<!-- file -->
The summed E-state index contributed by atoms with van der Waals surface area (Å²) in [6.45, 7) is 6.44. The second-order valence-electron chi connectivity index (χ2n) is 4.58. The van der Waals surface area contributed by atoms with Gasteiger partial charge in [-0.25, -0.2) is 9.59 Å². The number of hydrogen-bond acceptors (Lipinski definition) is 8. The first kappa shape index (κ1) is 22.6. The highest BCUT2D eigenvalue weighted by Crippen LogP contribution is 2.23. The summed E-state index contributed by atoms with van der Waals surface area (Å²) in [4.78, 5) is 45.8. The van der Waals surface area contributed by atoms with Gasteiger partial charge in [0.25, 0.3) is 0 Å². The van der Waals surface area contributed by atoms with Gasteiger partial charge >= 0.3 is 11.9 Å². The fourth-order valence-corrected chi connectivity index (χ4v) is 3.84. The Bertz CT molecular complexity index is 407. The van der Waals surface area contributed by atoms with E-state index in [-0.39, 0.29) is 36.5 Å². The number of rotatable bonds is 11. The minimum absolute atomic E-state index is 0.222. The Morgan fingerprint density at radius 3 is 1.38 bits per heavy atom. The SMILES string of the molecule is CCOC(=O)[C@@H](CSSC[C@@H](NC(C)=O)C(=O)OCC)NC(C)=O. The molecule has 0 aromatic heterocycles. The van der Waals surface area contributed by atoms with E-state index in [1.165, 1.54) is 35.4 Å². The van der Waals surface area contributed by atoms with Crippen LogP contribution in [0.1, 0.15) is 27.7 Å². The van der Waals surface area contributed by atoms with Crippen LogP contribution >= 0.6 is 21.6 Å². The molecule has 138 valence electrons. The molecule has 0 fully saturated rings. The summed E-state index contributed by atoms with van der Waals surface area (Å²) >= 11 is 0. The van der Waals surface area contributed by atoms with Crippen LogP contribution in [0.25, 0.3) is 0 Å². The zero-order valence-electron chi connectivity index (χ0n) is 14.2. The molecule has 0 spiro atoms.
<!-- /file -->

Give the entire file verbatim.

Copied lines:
The summed E-state index contributed by atoms with van der Waals surface area (Å²) in [6.45, 7) is 6.44. The second-order valence-electron chi connectivity index (χ2n) is 4.58. The van der Waals surface area contributed by atoms with Gasteiger partial charge in [-0.25, -0.2) is 9.59 Å². The number of hydrogen-bond acceptors (Lipinski definition) is 8. The first kappa shape index (κ1) is 22.6. The highest BCUT2D eigenvalue weighted by Crippen LogP contribution is 2.23. The summed E-state index contributed by atoms with van der Waals surface area (Å²) in [4.78, 5) is 45.8. The van der Waals surface area contributed by atoms with Gasteiger partial charge in [0.25, 0.3) is 0 Å². The van der Waals surface area contributed by atoms with Gasteiger partial charge >= 0.3 is 11.9 Å². The fourth-order valence-corrected chi connectivity index (χ4v) is 3.84. The Bertz CT molecular complexity index is 407. The van der Waals surface area contributed by atoms with E-state index in [-0.39, 0.29) is 36.5 Å². The number of rotatable bonds is 11. The minimum absolute atomic E-state index is 0.222. The Morgan fingerprint density at radius 3 is 1.38 bits per heavy atom. The SMILES string of the molecule is CCOC(=O)[C@@H](CSSC[C@@H](NC(C)=O)C(=O)OCC)NC(C)=O. The molecule has 0 aromatic heterocycles. The van der Waals surface area contributed by atoms with E-state index in [1.165, 1.54) is 35.4 Å². The van der Waals surface area contributed by atoms with Crippen LogP contribution in [0.1, 0.15) is 27.7 Å². The van der Waals surface area contributed by atoms with Crippen LogP contribution >= 0.6 is 21.6 Å². The molecule has 138 valence electrons. The molecule has 0 fully saturated rings. The summed E-state index contributed by atoms with van der Waals surface area (Å²) >= 11 is 0. The van der Waals surface area contributed by atoms with Crippen LogP contribution in [0.25, 0.3) is 0 Å². The zero-order valence-electron chi connectivity index (χ0n) is 14.2. The molecule has 0 spiro atoms.